Actually, the mass of an object is independent of speed. Some textbooks talk about relativistic mass, but what they are really talking about is that the kinetic energy and momentum increase more quickly than 1/2 m v^2 for large velocities, and if you stick with the old classical equations, you put the extra stuff in the mass term. But I prefer to think of the mass as being due to the number of atom the object contains, and use the correct relativistic expression for kinetic energy (gamma - 1)mc^2 or momentum (p = gamma m v), where gamma = 1/sqrt(1 - (v/c)^2).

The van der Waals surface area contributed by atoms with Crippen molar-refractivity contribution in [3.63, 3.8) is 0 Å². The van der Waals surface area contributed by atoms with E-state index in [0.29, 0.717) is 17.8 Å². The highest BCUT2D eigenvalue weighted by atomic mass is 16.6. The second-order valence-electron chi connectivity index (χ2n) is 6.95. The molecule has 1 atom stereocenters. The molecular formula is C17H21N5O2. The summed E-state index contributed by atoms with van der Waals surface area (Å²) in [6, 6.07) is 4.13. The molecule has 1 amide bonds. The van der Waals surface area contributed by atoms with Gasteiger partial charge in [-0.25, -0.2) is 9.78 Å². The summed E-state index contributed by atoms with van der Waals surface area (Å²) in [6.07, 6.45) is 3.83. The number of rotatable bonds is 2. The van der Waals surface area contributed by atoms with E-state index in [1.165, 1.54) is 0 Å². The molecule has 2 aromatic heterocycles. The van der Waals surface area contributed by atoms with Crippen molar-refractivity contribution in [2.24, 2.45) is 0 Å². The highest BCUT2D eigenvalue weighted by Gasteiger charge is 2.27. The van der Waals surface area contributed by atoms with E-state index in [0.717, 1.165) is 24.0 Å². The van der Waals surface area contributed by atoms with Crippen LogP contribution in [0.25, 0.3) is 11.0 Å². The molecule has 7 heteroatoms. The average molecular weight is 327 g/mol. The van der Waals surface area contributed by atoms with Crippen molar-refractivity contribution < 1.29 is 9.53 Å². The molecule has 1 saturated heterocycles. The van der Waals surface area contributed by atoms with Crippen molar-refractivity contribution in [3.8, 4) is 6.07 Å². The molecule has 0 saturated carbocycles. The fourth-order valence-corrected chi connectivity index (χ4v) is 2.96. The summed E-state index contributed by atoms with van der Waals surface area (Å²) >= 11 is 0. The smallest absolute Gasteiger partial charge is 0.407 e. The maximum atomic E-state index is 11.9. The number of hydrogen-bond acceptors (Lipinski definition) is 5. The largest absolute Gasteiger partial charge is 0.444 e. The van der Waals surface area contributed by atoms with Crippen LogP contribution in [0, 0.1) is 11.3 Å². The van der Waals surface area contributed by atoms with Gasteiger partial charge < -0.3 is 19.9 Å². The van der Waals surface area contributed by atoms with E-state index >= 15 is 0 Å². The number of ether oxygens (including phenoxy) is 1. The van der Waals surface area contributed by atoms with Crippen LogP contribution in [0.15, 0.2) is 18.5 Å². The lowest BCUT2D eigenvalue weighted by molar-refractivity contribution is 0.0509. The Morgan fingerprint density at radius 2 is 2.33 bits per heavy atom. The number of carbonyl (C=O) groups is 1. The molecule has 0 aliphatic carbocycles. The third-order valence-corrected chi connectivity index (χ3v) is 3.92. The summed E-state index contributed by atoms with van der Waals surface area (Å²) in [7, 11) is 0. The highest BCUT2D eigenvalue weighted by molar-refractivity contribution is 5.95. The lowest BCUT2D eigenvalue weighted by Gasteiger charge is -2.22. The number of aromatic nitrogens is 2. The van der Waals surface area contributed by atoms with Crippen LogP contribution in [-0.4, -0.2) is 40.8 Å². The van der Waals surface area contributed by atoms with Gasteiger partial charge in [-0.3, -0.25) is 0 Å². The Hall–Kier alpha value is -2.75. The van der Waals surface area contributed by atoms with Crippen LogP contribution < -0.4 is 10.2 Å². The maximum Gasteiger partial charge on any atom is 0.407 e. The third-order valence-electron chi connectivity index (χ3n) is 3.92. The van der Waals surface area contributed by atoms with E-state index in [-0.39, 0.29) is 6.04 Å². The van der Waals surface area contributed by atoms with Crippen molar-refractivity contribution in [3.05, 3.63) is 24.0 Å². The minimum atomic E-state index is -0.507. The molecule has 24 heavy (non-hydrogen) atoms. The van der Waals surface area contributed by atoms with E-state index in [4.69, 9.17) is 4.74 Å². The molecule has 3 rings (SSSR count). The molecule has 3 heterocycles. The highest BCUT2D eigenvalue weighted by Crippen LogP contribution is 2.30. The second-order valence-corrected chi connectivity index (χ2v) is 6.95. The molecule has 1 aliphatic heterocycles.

In summary, this doesn't mean that mass changes with speed, it means that objects with mass cannot achieve the speed c. There is in theory a maximum velocity (less than c) for any object that is a function of its mass.

Also, it should be noted that the value of c is when it is in a vacuum. the actual speed of light changes with its medium...recently several labs supposedly broke the speed of light, but all that really happened is they created a medium in which light could travel faster than c. (just as a medium like water makes light travel slower than c) Inside this medium, light speed is still the maximum velocity....when those same photons transitioned to another medium, such as air, they would slow down.

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